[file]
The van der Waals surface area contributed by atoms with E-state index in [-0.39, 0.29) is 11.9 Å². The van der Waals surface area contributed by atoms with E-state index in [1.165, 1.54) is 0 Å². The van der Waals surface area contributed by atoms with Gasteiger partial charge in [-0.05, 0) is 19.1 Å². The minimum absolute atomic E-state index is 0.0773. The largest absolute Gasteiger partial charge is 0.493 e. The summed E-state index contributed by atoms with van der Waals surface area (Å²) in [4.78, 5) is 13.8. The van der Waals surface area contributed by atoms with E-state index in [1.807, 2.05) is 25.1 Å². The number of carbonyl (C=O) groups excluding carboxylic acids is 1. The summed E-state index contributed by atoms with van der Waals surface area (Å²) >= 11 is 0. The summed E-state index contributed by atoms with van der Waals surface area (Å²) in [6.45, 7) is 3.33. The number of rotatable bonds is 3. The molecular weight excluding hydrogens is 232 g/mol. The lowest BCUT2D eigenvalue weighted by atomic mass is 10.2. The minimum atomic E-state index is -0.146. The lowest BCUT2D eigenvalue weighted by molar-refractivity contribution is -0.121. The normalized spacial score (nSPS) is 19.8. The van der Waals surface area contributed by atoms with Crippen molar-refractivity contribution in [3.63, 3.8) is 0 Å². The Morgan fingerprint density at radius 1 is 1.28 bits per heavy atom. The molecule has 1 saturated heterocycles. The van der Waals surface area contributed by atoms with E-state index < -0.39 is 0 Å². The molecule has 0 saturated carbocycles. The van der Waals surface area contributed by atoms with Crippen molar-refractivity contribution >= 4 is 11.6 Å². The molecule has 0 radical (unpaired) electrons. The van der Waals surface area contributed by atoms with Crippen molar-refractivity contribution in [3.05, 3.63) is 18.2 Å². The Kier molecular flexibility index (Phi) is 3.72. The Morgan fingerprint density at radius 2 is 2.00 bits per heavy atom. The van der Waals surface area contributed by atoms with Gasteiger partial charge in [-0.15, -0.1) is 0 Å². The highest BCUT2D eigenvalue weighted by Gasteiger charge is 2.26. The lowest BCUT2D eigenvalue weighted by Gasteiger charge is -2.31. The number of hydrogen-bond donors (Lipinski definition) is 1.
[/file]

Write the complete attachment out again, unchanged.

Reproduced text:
The van der Waals surface area contributed by atoms with E-state index in [-0.39, 0.29) is 11.9 Å². The van der Waals surface area contributed by atoms with E-state index in [1.165, 1.54) is 0 Å². The van der Waals surface area contributed by atoms with Gasteiger partial charge in [-0.05, 0) is 19.1 Å². The minimum absolute atomic E-state index is 0.0773. The largest absolute Gasteiger partial charge is 0.493 e. The summed E-state index contributed by atoms with van der Waals surface area (Å²) in [4.78, 5) is 13.8. The van der Waals surface area contributed by atoms with E-state index in [1.807, 2.05) is 25.1 Å². The number of carbonyl (C=O) groups excluding carboxylic acids is 1. The summed E-state index contributed by atoms with van der Waals surface area (Å²) >= 11 is 0. The summed E-state index contributed by atoms with van der Waals surface area (Å²) in [6.45, 7) is 3.33. The number of rotatable bonds is 3. The molecular weight excluding hydrogens is 232 g/mol. The lowest BCUT2D eigenvalue weighted by atomic mass is 10.2. The minimum atomic E-state index is -0.146. The lowest BCUT2D eigenvalue weighted by molar-refractivity contribution is -0.121. The normalized spacial score (nSPS) is 19.8. The van der Waals surface area contributed by atoms with Crippen molar-refractivity contribution in [3.63, 3.8) is 0 Å². The Morgan fingerprint density at radius 1 is 1.28 bits per heavy atom. The molecule has 1 saturated heterocycles. The van der Waals surface area contributed by atoms with E-state index < -0.39 is 0 Å². The molecule has 0 saturated carbocycles. The van der Waals surface area contributed by atoms with Crippen molar-refractivity contribution >= 4 is 11.6 Å². The molecule has 0 radical (unpaired) electrons. The van der Waals surface area contributed by atoms with Crippen molar-refractivity contribution in [3.05, 3.63) is 18.2 Å². The Kier molecular flexibility index (Phi) is 3.72. The Morgan fingerprint density at radius 2 is 2.00 bits per heavy atom. The van der Waals surface area contributed by atoms with Gasteiger partial charge in [-0.15, -0.1) is 0 Å². The highest BCUT2D eigenvalue weighted by Gasteiger charge is 2.26. The lowest BCUT2D eigenvalue weighted by Gasteiger charge is -2.31. The number of hydrogen-bond donors (Lipinski definition) is 1.